Cacio e Pepe is about as simple as it gets, spaghetti with cheese, butter, and a borderline alarming amount of freshly ground black pepper. Yet somehow this is all you need for a truly awesome pasta experience. Let's dig in.
I'm settling into summer slowly but surely. I've been enjoying the gift of waking up in the morning with an agenda entirely of my choosing. I'm guessing for most people that agenda would be a bit emptier, but that's just not my style.
I never thought of myself as ambitious before. To me that word always had a negative connotation of shoving people out of your way to get to the top. But I'm learning that I want a lot of big things for myself, and I can do that in a way that's safe and compassionate. I hope I can be ambitious and inclusive and bring a lot of people along with me. It feels pretty good.
What makes Cacio e Pepe so awesome?
If you're looking for a little more simplicity this summer, you've gotta make some Cacio e Pepe. I realize I may be the last food blogger in the world to share a version of this, but I've always been terrible at trends. If a thing is good, it's good all the time. In case you don't know already, this is quite simply pasta with cheese and pepper. Yes, this is aggressively peppery. The fire builds slowly with each forkful, and I absolutely love it.
Because there are so few ingredients involved, you want them to be as good as you can get. I have been in a place where a wedge of Italian cheese would seem like an unbelievable extravagance, but I'm gonna ask you to please not use the stuff in the green jar just this once. You can go all out and get a chunk of pecorino from the Italian deli or be lazy like me and just buy a wedge of parmesan from the grocery store because that's all they had. It'll be fine. You just want to grate it yourself.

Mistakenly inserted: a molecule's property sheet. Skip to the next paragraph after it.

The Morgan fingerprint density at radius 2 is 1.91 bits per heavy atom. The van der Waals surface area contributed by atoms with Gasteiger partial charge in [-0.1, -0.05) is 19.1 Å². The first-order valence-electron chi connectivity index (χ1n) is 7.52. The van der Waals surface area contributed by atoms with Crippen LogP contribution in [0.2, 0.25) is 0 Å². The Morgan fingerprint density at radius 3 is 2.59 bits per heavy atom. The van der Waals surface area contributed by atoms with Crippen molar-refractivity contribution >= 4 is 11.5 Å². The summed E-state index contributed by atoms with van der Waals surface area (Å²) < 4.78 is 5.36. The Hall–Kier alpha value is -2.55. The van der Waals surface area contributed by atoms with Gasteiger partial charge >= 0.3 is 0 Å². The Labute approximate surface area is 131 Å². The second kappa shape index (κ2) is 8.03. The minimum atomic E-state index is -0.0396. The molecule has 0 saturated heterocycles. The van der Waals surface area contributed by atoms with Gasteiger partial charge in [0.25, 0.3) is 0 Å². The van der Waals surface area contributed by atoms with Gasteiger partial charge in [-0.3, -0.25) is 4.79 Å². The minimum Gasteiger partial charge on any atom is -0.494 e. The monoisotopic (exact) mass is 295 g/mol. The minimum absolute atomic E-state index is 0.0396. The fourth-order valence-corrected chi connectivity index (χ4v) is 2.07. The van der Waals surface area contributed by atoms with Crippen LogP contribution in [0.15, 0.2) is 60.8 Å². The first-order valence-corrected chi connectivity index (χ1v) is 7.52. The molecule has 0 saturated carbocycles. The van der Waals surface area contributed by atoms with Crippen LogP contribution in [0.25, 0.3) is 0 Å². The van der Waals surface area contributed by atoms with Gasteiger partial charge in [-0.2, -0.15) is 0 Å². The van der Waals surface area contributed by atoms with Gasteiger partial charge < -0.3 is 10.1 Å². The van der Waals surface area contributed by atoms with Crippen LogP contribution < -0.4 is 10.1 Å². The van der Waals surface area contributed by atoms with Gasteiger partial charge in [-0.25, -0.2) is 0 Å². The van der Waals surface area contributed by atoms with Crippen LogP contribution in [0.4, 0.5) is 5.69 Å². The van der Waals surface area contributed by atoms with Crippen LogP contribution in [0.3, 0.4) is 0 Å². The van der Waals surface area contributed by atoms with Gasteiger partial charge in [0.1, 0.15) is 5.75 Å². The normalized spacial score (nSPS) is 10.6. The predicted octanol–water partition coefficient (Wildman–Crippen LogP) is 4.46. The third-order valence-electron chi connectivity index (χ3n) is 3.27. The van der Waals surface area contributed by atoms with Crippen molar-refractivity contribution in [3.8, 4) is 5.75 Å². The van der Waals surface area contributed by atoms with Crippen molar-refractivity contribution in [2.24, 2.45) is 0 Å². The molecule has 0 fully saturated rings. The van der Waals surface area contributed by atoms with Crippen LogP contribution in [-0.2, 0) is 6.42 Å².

How to make Cacio e Pepe
Making this is not complicated, but to bring out the best in each ingredient, it is a bit labor intensive. Start by boiling some spaghetti. That's the easy part. While the water is boiling, you'll want to grind a couple teaspoons of black peppercorns with a mortar and pestle. You want a nice fine grind, so pass this through a mesh sieve. I gave it about three rounds of grinding and sieving, probably because my arms aren't very strong. You don't need to grind all of it. Just discard the big chunks once you think you've got enough pepper.
You'll also want to freshly grate your cheese as finely as possible. I used my microplane zester. It took a while, but the cheese was like snow. It's a thing of beauty.
When the pasta is just about cooked, add a big hunk of butter to a skillet and melt it with the black pepper. Just swirl it together. Then when the pasta is cooked, don't drain it. Just use tongs to lift it right into the skillet, bringing along some of the starchy pasta water. You can add a little more water if you think it's too dry. Toss the pasta in the butter and pepper mixture. Then remove the pan from the heat and sprinkle your finely grated cheese over the top. Walk away for one minute to let it start to melt. Finally, toss the cheese through. You can do that fancy chef wrist flick with the pan if you're feeling confident, or toss it gently with your tongs.